JERRY SPAGNOLI /// LOCAL STORIES
“Local Stories” is the title for the latest project. It is a rough translation for the idea of “petit ecrits” put forward by Lyotard as an alternative to the grand historical narratives generally promoted by society; the story of great men, and their great deeds. From my point of view the real experience of history is a personal one. Everything else is a fiction promoted or accepted for all sorts of good or bad reasons. Ultimately the only thing you can know is what you have proximity to, and even that is a construct of your own personal fictions (but at least they are yours). Every person on earth is a container of a history, possessing their own experiences and memories, and all of these histories jostle with one another, resisting and accommodating, in an endless flow, never reaching a consensus but constantly moving on. In order to represent this state I utilize a wide lens, seeking to gather as much of what is in front of me into the frame. The effect I’m after is the visual impression that the whole world is included, and in that view everybody is preoccupied with their own life, in the midst of others. The surface of the earth is a grand bazaar of life, every individual in open exchange with others, and with their own sense of themselves. It’s an ephemeral state. The only constant is its mutability, but there is always a center which holds it all together, the pivot around which all of this must necessarily gravitate and to suggest this point I placed the sun in the center of each image.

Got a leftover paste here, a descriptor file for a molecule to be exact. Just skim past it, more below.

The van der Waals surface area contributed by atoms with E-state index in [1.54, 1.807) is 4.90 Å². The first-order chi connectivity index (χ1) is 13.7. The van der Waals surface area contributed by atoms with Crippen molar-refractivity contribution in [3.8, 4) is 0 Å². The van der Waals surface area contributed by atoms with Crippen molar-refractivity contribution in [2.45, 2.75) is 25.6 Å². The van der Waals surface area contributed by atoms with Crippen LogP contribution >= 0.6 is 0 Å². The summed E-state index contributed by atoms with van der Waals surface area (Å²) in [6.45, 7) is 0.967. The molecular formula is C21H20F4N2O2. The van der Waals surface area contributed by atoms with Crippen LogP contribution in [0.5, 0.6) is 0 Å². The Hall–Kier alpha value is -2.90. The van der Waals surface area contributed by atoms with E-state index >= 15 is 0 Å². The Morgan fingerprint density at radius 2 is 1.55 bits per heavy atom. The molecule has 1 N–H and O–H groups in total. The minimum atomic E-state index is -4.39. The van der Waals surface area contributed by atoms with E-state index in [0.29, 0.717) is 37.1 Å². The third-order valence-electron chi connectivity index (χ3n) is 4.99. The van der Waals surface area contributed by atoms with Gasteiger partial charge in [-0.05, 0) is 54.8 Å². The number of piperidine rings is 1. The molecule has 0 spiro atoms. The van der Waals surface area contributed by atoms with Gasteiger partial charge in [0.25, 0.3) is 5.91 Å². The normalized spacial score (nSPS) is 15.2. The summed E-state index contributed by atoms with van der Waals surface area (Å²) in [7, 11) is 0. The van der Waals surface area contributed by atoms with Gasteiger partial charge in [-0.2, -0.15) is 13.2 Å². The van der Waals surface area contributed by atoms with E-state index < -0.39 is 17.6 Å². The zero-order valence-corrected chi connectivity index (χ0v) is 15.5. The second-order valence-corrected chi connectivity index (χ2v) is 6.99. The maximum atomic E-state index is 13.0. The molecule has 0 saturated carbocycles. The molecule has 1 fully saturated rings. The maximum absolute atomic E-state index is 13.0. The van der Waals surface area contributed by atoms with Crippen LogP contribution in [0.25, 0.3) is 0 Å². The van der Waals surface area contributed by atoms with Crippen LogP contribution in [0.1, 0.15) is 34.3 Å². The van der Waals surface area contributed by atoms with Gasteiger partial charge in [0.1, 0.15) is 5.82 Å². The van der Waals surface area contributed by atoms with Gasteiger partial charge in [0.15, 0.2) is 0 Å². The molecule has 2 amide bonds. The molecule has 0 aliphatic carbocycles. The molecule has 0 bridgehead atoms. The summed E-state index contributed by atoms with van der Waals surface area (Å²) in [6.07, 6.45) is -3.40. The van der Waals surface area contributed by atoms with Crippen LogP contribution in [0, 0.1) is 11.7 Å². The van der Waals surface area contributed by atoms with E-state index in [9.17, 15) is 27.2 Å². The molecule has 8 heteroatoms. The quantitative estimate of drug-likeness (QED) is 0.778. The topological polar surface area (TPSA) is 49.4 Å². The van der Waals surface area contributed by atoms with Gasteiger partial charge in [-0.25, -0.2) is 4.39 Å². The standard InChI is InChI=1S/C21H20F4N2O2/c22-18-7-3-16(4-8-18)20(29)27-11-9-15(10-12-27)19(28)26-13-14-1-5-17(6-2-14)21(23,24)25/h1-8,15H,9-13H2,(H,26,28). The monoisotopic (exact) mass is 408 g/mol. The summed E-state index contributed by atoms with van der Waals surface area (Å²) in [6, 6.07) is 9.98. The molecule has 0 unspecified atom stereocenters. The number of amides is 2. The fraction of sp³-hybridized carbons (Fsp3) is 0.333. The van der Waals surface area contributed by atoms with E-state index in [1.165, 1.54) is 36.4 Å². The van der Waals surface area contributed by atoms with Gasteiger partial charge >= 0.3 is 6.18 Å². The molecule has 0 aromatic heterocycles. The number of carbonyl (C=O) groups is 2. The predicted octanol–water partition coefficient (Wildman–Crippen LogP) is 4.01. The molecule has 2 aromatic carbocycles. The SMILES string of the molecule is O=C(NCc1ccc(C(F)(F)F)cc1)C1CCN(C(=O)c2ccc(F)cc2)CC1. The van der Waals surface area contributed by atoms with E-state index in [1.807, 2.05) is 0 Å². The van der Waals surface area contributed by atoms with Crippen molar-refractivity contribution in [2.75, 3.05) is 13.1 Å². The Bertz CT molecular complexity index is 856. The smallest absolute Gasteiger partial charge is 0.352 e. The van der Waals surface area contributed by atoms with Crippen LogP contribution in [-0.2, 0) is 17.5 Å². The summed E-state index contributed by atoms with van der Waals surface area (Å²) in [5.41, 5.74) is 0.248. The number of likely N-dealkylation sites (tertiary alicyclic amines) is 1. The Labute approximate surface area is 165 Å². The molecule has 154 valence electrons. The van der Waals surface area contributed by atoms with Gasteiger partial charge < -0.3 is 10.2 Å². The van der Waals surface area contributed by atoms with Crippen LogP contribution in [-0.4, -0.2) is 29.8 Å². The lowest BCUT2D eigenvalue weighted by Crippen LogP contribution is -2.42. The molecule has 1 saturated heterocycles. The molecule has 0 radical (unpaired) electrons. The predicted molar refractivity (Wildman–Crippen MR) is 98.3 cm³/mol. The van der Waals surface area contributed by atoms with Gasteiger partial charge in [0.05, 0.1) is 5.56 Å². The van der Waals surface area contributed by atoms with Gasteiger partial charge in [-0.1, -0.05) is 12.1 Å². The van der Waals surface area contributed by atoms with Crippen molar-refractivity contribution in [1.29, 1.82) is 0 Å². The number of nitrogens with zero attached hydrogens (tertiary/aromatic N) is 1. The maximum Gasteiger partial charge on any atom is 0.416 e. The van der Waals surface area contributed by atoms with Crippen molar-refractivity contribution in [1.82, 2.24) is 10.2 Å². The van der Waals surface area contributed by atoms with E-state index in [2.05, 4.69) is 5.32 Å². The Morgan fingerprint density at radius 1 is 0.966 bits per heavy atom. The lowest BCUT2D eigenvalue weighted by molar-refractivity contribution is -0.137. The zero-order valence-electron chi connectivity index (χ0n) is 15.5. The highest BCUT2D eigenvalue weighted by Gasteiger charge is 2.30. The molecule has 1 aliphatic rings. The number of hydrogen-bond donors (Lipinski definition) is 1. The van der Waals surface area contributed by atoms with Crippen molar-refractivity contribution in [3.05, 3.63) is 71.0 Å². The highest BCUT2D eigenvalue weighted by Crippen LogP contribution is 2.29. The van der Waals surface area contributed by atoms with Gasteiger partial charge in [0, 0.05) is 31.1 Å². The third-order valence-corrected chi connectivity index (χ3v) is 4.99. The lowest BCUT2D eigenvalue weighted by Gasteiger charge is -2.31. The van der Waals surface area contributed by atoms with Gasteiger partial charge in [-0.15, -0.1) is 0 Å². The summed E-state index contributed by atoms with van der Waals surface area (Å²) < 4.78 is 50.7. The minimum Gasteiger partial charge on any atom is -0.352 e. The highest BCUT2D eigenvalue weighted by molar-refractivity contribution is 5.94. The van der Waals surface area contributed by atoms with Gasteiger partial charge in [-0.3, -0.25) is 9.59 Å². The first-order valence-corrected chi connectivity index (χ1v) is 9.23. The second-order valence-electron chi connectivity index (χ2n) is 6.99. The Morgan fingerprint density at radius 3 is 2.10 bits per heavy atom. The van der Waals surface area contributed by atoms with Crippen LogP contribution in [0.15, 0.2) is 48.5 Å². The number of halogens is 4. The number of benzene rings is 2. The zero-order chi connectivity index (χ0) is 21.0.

The idea underlying this project is that history is what occurs everywhere, all the time, all at once. It’s all connected, of course, in deep or superficial ways, but the hierarchies we have grown accustomed to are a fiction. The persistence of the idea of history as “the story of great men” (or women for that matter ), a singular narrative which excludes “extraneous” stories, robs individuals of the awareness of their own roles in the day to day creation of the world. In fact, for each individual, nothing really exists except the situation within which they find themselves. You can’t interact with anything in the world unless you have some sort of proximity to it.
These images are a metaphor for the democratization of the history of the world: they are general in viewpoint, diffuse in subject, and the only constant is the thing surely there from before the beginning and certain to be there after the end, the sun in the center of the sky.
☁ JERRY SPAGNOLI